“He passed away when I was 36 years old and in those 36 years I never saw him that angry about anything. The letters were that special.
“He told me never to go back into that locker and never look at the letters, they’re private.”
Starkman obeyed his dad’s wishes then and he will obey those wishes now. He said he has told his son and daughter he wants to be buried with the letters to ensure they remain private.
This is something you see in a movie, you read about. It’s like finding a treasure chest, finding someone’s time capsule and you have no idea who they are or anything about these people.
Starkman said he’s not sure how the letters fell out of the family’s possession, but suspects it happened when the family home was sold in 2013 and his mother moved to an assisted-living home in the Detroit area. He said it was a painful process and he left the disposing of household items to family members who may not have been aware of the importance of the foot locker and its contents. Betty Starkman died in 2016.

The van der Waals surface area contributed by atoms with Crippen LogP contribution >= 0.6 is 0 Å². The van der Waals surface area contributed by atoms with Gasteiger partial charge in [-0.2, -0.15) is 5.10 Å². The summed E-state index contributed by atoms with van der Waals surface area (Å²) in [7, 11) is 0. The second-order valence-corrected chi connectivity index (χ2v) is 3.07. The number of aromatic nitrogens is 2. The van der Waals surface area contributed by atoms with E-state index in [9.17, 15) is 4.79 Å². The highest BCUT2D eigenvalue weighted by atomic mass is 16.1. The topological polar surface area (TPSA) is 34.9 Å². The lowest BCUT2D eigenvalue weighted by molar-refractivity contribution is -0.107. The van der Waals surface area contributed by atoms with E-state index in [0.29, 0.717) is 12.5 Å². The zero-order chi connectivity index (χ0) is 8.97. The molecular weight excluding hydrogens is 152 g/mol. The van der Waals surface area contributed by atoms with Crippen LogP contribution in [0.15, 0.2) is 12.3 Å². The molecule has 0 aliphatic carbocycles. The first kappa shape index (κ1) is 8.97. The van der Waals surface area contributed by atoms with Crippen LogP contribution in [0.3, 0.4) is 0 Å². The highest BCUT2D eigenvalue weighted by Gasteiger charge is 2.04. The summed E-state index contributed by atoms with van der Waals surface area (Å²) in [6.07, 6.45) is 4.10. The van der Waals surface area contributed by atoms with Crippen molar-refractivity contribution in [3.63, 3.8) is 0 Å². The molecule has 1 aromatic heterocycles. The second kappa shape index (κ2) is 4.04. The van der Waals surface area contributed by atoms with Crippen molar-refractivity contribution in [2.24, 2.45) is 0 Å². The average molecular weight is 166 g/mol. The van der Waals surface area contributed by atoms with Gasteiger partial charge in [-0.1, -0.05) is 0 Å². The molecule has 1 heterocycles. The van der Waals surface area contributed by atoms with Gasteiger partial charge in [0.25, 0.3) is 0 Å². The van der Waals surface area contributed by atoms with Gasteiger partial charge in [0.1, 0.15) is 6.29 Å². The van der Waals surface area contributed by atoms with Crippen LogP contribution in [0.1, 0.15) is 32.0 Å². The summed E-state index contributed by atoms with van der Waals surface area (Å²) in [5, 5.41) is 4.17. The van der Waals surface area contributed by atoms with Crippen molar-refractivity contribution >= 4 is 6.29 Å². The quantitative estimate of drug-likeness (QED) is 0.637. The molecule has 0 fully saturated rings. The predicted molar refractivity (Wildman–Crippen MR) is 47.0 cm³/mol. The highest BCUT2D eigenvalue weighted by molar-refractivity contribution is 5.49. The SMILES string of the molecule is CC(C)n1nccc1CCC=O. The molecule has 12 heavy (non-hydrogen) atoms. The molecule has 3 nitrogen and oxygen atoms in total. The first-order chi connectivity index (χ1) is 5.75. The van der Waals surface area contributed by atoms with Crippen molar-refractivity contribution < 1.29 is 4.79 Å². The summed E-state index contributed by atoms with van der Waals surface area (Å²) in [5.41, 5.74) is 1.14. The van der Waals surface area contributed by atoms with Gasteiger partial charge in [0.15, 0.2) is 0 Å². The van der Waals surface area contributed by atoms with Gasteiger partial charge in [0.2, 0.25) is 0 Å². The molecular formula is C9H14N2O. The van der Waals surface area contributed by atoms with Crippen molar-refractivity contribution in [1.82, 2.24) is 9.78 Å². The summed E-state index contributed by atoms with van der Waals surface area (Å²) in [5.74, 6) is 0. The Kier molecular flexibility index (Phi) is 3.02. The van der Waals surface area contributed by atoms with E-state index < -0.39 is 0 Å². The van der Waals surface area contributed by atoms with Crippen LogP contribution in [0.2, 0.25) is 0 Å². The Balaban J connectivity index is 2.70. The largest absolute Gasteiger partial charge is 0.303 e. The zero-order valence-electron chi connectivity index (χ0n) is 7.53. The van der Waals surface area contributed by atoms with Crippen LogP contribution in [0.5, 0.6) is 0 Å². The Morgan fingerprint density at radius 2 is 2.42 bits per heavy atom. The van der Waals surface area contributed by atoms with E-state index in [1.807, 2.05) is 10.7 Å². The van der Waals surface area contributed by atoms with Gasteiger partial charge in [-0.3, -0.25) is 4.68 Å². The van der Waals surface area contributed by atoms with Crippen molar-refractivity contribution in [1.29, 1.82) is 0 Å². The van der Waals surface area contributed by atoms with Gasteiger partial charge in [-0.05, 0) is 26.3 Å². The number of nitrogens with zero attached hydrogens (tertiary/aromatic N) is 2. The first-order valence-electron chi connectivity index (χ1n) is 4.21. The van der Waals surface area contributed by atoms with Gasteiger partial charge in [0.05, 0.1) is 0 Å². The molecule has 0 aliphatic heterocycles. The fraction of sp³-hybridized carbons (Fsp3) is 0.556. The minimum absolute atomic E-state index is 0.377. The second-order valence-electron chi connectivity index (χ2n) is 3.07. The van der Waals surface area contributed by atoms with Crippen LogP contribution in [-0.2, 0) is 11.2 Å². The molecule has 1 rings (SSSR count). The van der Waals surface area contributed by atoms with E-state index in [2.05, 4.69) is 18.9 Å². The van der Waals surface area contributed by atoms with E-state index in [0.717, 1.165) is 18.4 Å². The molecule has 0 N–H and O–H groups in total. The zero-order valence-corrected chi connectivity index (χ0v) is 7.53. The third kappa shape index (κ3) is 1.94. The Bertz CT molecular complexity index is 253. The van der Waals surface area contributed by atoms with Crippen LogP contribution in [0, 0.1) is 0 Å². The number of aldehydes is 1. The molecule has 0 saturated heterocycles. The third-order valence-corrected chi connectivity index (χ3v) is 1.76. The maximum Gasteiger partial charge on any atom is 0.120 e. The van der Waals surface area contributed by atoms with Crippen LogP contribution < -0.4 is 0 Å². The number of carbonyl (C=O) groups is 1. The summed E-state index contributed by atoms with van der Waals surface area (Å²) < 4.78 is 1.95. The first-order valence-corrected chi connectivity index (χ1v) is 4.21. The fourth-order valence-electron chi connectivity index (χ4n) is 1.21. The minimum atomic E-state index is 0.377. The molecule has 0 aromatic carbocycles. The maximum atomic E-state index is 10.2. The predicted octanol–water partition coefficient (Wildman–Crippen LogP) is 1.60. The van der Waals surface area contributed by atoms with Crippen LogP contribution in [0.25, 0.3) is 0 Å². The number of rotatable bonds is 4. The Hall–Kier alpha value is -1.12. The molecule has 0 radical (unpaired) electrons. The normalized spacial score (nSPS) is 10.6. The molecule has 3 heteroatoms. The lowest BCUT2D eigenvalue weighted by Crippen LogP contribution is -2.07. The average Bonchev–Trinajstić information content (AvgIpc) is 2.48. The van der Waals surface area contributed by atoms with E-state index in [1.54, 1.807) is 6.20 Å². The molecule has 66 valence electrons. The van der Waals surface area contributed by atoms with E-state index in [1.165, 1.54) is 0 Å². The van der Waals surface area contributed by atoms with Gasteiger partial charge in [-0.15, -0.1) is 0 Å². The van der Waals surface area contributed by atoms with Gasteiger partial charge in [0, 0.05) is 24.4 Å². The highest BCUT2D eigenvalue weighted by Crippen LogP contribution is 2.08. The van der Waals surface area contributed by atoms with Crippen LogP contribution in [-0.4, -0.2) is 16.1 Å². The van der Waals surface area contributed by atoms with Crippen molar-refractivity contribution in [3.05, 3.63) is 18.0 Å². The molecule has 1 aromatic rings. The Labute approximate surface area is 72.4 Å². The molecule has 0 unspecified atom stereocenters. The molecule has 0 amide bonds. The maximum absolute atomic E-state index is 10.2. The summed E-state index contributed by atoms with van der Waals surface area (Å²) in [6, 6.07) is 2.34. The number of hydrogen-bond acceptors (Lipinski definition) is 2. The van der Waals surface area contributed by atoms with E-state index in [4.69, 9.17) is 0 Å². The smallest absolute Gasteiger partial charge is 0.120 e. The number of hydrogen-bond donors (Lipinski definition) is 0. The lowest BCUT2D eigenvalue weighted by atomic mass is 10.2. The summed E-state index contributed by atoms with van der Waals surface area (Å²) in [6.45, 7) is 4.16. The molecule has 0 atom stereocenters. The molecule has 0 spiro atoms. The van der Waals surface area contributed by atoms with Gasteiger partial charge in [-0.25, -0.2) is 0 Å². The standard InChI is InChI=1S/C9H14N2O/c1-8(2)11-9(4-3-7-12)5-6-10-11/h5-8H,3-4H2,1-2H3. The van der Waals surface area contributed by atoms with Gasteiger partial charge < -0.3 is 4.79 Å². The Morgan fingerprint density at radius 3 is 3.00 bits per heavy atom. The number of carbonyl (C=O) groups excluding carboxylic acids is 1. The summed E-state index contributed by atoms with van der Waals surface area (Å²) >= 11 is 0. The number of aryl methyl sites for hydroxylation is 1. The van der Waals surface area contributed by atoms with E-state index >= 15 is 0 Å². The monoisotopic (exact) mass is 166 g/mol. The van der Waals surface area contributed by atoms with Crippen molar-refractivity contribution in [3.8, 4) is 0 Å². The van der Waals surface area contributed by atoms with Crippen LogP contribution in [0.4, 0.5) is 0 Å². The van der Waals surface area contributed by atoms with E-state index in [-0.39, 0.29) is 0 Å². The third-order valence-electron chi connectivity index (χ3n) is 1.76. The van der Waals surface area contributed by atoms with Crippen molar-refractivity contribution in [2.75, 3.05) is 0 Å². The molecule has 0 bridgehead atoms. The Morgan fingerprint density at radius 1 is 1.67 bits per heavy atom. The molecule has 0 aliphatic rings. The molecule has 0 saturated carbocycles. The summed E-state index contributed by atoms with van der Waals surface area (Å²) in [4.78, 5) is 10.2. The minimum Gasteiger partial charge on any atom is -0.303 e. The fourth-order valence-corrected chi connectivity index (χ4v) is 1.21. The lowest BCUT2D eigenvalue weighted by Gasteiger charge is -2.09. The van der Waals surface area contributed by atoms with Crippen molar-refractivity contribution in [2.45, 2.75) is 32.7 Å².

Starkman has nothing but praise for Thompson and her detective work tracking down his family — and for not reading the letters once she knew the contents.
“I’m glad she did that,” Starkman said. “My parents were very private people.”
Thompson said she’s pleased the letters have been returned to the Starkman family — and relieved.
“This is something you see in a movie, you read about. It’s like finding a treasure chest, finding someone’s time capsule and you have no idea who they are or anything about these people. And then you find them. I feel relieved these letters are going to where they need to be,” she said.